I think there's no question about the quality of 3M the company; however, that doesn't automatically make it a good investment at this time. The reason we invest is to buy assets worth $1 or more when they're on sale.
The market is currently pricing shares of 3M Company near the highest levels of the last 5 years for all 4 metrics. 3M Company's 5-year average P/E ratio sits at 17.7, 5-year average P/S ratio is 2.7 and 5-year average P/FCF is 15.6.
Only the dividend yield is trading on par with the 5-year average of 2.4%.
The relative valuation metrics all point to shares of 3M being overvalued or fairly valued. The valuation ranges from a 3% discount to a 37% premium.
I've also run through a discounted cash flow analysis using assumptions of 4.0% annual revenue growth and 2.0% capital expenditure growth through 2025. The perpetuity growth rate is assumed to be 3.0% per year.
Operating cash flow is generated at the low and high values of the 3-year, 5-year and 10-year averages. That gives a low operating cash flow margin of 18.9% and a high margin of 20.3%.
The present value of the future cash flows are calculated using an 8% discount rate/rate of return. Under these assumptions, the value of 3M Company's future cash flows range from $148.77 to $162.73, suggesting that shares are overvalued by 10-20%.
Unfortunately, adding in the per share value of tangible equity doesn't help much. At the end of 2Q 2016, equity levels were $11,894 M; however, in order to calculate the tangible equity, I had to back out the $9,356M of goodwill and $2,477M of other intangible assets. This gives a tangible equity value of $61M or $0.10 on a per share basis.
It's pretty clear that 3M Company is a wonderful company, of course, it kind of has to be because a company doesn't just stumble its way into 100 years of uninterrupted dividends and 58 consecutive years of increases. Unfortunately, the market recognizes this fact as well and is valuing shares at a premium.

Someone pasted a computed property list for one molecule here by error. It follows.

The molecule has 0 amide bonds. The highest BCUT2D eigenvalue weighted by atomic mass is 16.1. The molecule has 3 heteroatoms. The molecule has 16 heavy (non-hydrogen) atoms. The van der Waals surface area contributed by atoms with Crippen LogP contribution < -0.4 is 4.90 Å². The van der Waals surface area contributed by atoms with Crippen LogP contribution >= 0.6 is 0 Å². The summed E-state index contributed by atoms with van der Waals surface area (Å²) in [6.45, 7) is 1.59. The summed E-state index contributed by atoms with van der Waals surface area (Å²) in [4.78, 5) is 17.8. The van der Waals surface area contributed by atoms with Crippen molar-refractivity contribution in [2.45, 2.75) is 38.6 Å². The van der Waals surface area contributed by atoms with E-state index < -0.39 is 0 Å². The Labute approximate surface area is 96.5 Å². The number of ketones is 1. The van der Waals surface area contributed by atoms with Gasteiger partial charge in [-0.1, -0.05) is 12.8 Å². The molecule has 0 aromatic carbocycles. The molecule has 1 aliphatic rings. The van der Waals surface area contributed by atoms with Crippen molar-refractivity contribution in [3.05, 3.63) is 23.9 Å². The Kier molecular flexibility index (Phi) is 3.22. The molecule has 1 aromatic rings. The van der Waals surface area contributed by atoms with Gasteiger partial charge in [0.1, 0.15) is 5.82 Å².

Based on relative valuation metrics such as the P/E, P/S, P/FCF and dividend yield, 3M Company is at best fairly valued, but likely overvalued by as much as 37%.
The discounted cash flow analysis draws a similar conclusion with shares overvalued between 10% and 20% depending on where the long term operating cash flow margin ends up.
I've owned shares of 3M Company for nearly 2 years precisely because I deem it to be a high quality company. The problem doesn't lie in the company rather in the valuation that market is currently placing on the company. At this time I would not add more shares of 3M Company to my portfolio until the value and price relationship improves. When/if the share price declines to the low $150's then 3M Company would become attractive as an investment.
Disclosure: I am/we are long MMM.
I wrote this article myself, and it expresses my own opinions. I am not receiving compensation for it (other than from Seeking Alpha). I have no business relationship with any company whose stock is mentioned in this article.
Additional disclosure: I am not a financial professional. Please consult an investment advisor and do your own due diligence prior to investing. Investing involves risks. All thoughts/ideas presented in this article are the opinions of the author and should not be taken as investment advice. Information from this article was sourced from 3M Company's SEC filings. All chart/images presented in this article were created by the author unless otherwise noted.